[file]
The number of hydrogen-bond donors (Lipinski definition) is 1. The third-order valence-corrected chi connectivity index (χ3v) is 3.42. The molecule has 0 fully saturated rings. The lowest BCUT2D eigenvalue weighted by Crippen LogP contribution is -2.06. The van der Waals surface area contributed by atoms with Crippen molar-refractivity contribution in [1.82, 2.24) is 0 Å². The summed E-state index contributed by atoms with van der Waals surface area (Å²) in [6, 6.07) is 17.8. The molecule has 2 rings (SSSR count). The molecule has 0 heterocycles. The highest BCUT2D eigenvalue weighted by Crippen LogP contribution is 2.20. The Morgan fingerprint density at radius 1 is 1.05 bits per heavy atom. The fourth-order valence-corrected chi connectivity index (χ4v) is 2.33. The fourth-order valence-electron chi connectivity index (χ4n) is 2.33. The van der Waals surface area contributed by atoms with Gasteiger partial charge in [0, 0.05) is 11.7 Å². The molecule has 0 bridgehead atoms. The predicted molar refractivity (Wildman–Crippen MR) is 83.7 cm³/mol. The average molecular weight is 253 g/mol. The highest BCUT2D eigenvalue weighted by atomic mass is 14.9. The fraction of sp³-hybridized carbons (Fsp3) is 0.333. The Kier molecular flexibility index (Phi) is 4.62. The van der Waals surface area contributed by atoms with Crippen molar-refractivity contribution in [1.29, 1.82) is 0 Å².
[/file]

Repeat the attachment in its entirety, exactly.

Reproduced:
The number of hydrogen-bond donors (Lipinski definition) is 1. The third-order valence-corrected chi connectivity index (χ3v) is 3.42. The molecule has 0 fully saturated rings. The lowest BCUT2D eigenvalue weighted by Crippen LogP contribution is -2.06. The van der Waals surface area contributed by atoms with Crippen molar-refractivity contribution in [1.82, 2.24) is 0 Å². The summed E-state index contributed by atoms with van der Waals surface area (Å²) in [6, 6.07) is 17.8. The molecule has 2 rings (SSSR count). The molecule has 0 heterocycles. The highest BCUT2D eigenvalue weighted by Crippen LogP contribution is 2.20. The Morgan fingerprint density at radius 1 is 1.05 bits per heavy atom. The fourth-order valence-corrected chi connectivity index (χ4v) is 2.33. The fourth-order valence-electron chi connectivity index (χ4n) is 2.33. The van der Waals surface area contributed by atoms with Gasteiger partial charge in [0, 0.05) is 11.7 Å². The molecule has 0 bridgehead atoms. The predicted molar refractivity (Wildman–Crippen MR) is 83.7 cm³/mol. The average molecular weight is 253 g/mol. The highest BCUT2D eigenvalue weighted by atomic mass is 14.9. The fraction of sp³-hybridized carbons (Fsp3) is 0.333. The Kier molecular flexibility index (Phi) is 4.62. The van der Waals surface area contributed by atoms with Crippen molar-refractivity contribution in [1.29, 1.82) is 0 Å².